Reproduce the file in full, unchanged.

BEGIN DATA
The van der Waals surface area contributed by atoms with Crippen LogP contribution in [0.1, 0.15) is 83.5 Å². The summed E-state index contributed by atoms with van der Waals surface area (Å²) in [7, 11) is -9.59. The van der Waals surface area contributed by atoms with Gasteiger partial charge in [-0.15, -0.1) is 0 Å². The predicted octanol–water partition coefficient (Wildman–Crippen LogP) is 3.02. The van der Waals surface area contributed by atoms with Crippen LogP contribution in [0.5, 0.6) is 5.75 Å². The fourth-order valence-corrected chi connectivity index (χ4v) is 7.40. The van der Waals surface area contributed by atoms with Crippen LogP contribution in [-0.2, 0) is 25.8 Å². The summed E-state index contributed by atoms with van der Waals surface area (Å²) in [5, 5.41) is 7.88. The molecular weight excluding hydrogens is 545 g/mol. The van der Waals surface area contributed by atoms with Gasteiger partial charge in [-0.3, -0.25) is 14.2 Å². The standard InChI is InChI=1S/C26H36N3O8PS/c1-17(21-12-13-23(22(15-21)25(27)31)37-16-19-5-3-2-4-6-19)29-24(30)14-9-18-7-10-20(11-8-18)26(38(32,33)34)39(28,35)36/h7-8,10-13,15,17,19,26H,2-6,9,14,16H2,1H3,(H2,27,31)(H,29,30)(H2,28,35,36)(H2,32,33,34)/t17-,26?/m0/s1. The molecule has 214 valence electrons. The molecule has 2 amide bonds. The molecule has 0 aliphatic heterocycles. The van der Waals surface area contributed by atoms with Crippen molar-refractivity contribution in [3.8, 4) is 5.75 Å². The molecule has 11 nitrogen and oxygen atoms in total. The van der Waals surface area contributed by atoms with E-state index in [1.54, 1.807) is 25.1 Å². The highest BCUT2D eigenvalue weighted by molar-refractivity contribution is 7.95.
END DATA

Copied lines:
The van der Waals surface area contributed by atoms with Crippen LogP contribution in [0.1, 0.15) is 83.5 Å². The summed E-state index contributed by atoms with van der Waals surface area (Å²) in [7, 11) is -9.59. The van der Waals surface area contributed by atoms with Gasteiger partial charge in [-0.15, -0.1) is 0 Å². The predicted octanol–water partition coefficient (Wildman–Crippen LogP) is 3.02. The van der Waals surface area contributed by atoms with Crippen LogP contribution in [0.5, 0.6) is 5.75 Å². The fourth-order valence-corrected chi connectivity index (χ4v) is 7.40. The van der Waals surface area contributed by atoms with Crippen LogP contribution in [-0.2, 0) is 25.8 Å². The summed E-state index contributed by atoms with van der Waals surface area (Å²) in [5, 5.41) is 7.88. The molecular weight excluding hydrogens is 545 g/mol. The van der Waals surface area contributed by atoms with Gasteiger partial charge in [-0.3, -0.25) is 14.2 Å². The standard InChI is InChI=1S/C26H36N3O8PS/c1-17(21-12-13-23(22(15-21)25(27)31)37-16-19-5-3-2-4-6-19)29-24(30)14-9-18-7-10-20(11-8-18)26(38(32,33)34)39(28,35)36/h7-8,10-13,15,17,19,26H,2-6,9,14,16H2,1H3,(H2,27,31)(H,29,30)(H2,28,35,36)(H2,32,33,34)/t17-,26?/m0/s1. The molecule has 214 valence electrons. The molecule has 2 amide bonds. The molecule has 0 aliphatic heterocycles. The van der Waals surface area contributed by atoms with Crippen molar-refractivity contribution in [3.8, 4) is 5.75 Å². The molecule has 11 nitrogen and oxygen atoms in total. The van der Waals surface area contributed by atoms with E-state index in [1.54, 1.807) is 25.1 Å². The highest BCUT2D eigenvalue weighted by molar-refractivity contribution is 7.95.